|Year : 2017 | Volume
| Issue : 1 | Page : 32-35
Ocular defect rehabilitation using digital photography
Ankita Chamaria, Meena Aras, Vidya Chitre, Prem Bhushan
Department of Prosthodontics, Goa Dental College and Hospital, Goa, India
|Date of Web Publication||7-Sep-2017|
S-119, Goa Dental Girls Hostel, Bambolim, Goa - 403 202
Source of Support: None, Conflict of Interest: None
Surgical intervention for the management of ocular disorders may lead to eye defects. The primary objective in rehabilitating such defects with an ocular prosthesis is to reestablish the physical and mental well-being of the patient. A series of detailed steps for custom-made ocular prosthesis fabrication using the advantages of digital photography are presented in this article. The iris reproduction by capturing it in a digital camera and editing the image in graphic software is presented. The presented technique replicates the natural iris without the need for iris painting and special artistic skills in a short time and simplified manner.
Keywords: Custom-made, digital photography, geriatric patient, iris, ocular prosthesis
|How to cite this article:|
Chamaria A, Aras M, Chitre V, Bhushan P. Ocular defect rehabilitation using digital photography. Int J Orofac Res 2017;2:32-5
|How to cite this URL:|
Chamaria A, Aras M, Chitre V, Bhushan P. Ocular defect rehabilitation using digital photography. Int J Orofac Res [serial online] 2017 [cited 2019 Mar 21];2:32-5. Available from: http://www.ijofr.org/text.asp?2017/2/1/32/214135
| Introduction|| |
Eyes are among the first features of the face to be noticed. Loss of an eye leaves a psychological impact on the patient; thus, a prosthesis should be provided at the earliest.
The critical step in ocular prosthesis fabrication lies in iris orientation and its color.,,, The iris is the part of the uveal tract which is pigmented with melanin and lipofuscin. The pupil is in the center, usually painted with multiple layers and appears as a black dot. The following case report describes the rehabilitation of an ocular defect with the aid of digital photography in an elderly patient to bring out the best esthetic results.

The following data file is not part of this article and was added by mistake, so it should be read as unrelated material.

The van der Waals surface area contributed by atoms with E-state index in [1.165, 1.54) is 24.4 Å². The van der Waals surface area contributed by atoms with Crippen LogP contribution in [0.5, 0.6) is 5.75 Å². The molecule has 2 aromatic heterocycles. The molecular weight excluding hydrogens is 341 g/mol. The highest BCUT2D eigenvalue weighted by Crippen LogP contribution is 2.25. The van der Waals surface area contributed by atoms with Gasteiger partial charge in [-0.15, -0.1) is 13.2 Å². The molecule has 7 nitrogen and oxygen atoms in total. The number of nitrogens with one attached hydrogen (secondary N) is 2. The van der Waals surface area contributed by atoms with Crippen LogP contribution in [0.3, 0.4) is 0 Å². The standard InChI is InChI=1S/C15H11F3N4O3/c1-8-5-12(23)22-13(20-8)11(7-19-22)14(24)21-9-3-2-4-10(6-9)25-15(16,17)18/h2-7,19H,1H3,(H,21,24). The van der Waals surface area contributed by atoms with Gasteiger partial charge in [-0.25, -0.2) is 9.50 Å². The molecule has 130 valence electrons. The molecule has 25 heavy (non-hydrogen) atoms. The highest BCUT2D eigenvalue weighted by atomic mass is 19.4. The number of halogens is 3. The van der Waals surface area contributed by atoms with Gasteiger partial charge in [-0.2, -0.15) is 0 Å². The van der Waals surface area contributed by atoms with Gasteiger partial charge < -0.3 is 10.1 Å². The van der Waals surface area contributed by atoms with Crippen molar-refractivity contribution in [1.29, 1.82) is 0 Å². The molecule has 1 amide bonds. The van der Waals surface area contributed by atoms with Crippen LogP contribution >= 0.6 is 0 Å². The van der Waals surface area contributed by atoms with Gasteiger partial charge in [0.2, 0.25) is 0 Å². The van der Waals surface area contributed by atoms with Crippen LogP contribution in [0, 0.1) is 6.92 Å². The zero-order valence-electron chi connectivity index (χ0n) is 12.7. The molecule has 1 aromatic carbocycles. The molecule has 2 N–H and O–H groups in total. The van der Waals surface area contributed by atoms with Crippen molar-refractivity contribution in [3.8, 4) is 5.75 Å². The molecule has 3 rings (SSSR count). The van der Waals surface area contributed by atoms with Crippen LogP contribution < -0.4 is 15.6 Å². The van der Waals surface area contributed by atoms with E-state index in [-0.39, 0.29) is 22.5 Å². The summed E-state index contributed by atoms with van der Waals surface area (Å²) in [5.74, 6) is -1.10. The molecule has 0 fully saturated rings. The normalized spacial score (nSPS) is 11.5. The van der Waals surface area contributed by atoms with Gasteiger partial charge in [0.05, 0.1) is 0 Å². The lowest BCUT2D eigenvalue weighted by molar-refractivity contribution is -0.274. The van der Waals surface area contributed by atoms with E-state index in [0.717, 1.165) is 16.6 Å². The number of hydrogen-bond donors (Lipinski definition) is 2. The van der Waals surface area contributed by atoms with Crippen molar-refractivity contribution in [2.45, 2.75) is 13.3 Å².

| Case Report|| |
A 51-year-old male patient reported to the Department of Prosthodontics for the replacement of his left eye. On eliciting history, it was noted that the patient met a road traffic accident 5 years ago. He was operated for the same by surgical enucleation.
On examination, the socket revealed a healthy tissue bed and adequate depth between the upper and lower eyelids for the retention of the ocular prosthesis. The contralateral eye showed a grayish-white ring on the outer surface of the eye [Figure 1]a. The stock eye given to the patient was not matching to the contralateral eye with respect to the color of iris and sclera. The patient was not satisfied with the prosthesis; therefore, a decision was made to fabricate a custom-made ocular prosthesis with digital photography to simulate eye color.
|Figure 1: (a) Preoperative facial view. (b) Ocular impression. (c) Index to obtain wax conformer. (d) Try-in of wax conformer. (e) Processing of wax conformer. (f) Scleral blank after processing. (g) Confirmation of reduction of scleral blank with putty.|
Click here to view
The patient was seated in an erect position in order to allow the tissues involved in the defect to be recorded in their natural drape. An impression of the enucleated socket was made with light body addition silicone impression material (Aquasil, DENTSPLY) using a special tray fabricated from the stock eye [Figure 1]b.